GIS technology is helping decision-makers, both in the government and private sectors, in using location-based analytics and integration with other business systems. It’s now becoming an inter-connected environment, where GIS accesses data from many sources and systems, helps in analysis and feeds data to different business systems. Looking at this kind of connectivity, people are preferring to move to Cloud and want to host their GIS infrastructure on Cloud, so that it becomes easier for them to scale up, scale down, manage and have better connectivity with other systems. 

Esri India

Agendra KumarMD Esri India

We are also witnessing a higher integration of Machine Learning and GIS. Esri’s ArcGIS has a lot of built-in capabilities for AI/ML, which enable our users to run different kinds of analytics on the data. Machine learning capabilities help them in tasks like feature extraction from images or videos and extracting data from different kinds of tabular or textual information. Many new capabilities are also getting developed in this realm.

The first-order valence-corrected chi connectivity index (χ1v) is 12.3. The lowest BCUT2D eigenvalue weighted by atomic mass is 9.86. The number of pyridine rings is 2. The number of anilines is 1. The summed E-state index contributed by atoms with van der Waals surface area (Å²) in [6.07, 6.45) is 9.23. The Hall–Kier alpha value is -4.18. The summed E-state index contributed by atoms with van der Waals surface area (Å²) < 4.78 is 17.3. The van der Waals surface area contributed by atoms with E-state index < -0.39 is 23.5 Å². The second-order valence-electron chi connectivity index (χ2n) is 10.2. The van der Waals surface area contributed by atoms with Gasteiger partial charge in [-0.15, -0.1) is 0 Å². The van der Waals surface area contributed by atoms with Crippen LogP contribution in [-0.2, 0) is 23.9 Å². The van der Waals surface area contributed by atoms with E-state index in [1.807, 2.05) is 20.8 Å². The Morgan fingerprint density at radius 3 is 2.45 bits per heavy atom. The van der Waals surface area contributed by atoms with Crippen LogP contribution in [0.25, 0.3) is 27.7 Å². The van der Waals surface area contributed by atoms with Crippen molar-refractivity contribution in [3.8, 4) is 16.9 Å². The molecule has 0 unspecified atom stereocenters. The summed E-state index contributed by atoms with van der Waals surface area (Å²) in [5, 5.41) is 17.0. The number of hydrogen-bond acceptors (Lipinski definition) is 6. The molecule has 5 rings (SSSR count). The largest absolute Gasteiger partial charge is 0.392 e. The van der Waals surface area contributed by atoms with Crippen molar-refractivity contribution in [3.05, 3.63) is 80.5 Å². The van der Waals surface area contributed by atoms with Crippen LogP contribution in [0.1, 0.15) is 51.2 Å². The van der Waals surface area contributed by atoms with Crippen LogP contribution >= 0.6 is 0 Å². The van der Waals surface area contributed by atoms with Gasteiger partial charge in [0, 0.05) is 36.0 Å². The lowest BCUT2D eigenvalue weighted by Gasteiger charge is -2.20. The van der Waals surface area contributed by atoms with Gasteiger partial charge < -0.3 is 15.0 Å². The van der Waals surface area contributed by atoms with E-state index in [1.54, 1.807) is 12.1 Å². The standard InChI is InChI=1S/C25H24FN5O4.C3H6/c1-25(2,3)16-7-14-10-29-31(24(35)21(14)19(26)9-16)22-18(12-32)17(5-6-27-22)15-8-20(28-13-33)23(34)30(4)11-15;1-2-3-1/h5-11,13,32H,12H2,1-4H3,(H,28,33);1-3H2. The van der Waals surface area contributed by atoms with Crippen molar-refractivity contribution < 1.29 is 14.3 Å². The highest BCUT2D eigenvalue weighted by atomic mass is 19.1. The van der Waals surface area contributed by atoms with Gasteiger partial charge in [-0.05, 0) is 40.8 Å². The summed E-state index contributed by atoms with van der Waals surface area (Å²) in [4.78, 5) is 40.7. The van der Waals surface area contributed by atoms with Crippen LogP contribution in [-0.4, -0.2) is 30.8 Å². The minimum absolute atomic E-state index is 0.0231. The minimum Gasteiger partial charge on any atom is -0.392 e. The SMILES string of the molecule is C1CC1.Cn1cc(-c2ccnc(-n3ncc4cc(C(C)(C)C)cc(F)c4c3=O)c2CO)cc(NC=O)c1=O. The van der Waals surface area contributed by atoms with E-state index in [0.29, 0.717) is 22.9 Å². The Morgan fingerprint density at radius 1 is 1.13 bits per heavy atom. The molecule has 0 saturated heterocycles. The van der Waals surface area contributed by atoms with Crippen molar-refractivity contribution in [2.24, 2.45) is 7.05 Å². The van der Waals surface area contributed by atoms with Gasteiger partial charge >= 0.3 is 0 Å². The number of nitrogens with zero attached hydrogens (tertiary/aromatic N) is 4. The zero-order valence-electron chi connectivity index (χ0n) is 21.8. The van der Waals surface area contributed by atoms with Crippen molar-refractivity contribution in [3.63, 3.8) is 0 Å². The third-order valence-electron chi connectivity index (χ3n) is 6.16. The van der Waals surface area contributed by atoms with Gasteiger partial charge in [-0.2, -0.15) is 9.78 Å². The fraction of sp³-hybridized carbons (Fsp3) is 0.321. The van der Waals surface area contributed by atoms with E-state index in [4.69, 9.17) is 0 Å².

DQ: The GIS industry is very dependent on data. How has the changing rules and compliances with relation to data privacy impacted the industry?


Agendra Kumar: In February 2021, the Government of India announced new geospatial data guidelines. These guidelines have removed a lot of restrictions, which were there on geospatial data collection, creation, storage, and dissemination. Such a positive change in the policy environment is leading to higher data creation and higher adoption of GIS. For instance, the creation of 3D data is helping many private sector organizations in building new applications, especially in areas like 5G deployment.